Sweden’s recent defence budget for the years 2021-2025 that featured a 40-percent increase, and presented as the largest since the Cold War-era, has run into problems amid ballooning costs and compensatory mechanisms leading to losses in purchasing power.
The soaring costs for new Gripen jets and submarines has made the Swedish Armed Forces reconsider its 12-year investment plan adopted last year, the newspaper Dagens Nyheter has reported.
Earlier this year, Supreme Commander Micael Bydén warned that large materiel projects involve risks and that the investment plan may need to be reviewed – which is exactly what happened.
Expenditures are being reconsidered to avoid disruptions in other costly investments, such as ships for the navy.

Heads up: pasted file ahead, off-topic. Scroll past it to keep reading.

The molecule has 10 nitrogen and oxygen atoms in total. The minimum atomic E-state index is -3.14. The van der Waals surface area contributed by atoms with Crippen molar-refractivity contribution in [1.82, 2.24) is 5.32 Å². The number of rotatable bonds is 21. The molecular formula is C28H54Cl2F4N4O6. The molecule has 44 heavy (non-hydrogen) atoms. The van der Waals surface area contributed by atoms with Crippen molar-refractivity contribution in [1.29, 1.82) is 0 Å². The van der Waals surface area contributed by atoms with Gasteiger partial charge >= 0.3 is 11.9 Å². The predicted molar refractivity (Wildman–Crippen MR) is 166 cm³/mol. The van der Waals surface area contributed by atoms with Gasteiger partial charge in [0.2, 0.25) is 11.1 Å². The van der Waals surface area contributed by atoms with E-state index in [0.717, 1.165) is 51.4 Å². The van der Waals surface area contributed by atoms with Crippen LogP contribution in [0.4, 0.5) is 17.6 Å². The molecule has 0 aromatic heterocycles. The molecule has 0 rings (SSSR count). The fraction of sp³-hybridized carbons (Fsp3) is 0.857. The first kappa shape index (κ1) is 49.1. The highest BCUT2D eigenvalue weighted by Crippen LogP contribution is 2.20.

Sweden has ordered 60 new Jas 39 E-class planes, which are proving more expensive than initially planned. Therefore, previous risk allocations will be used, the Armed Forces said. In 2022, SEK 6.3 billion ($750 million) will be invested in the Swedish Air Force, the majority of which will be spent on combat aircraft. Yet, despite the price hike, it has been promised that the aircraft will be delivered as planned.
By contrast, two new Blekinge class submarines, also built by Saab, will be delayed for several years. In 2022, SEK 2.7 billion ($320 million) will be invested in submarine systems, which is 71 percent of the navy’s investment volume. The price increase implies that “compensatory measures”, such as the renovation of existing…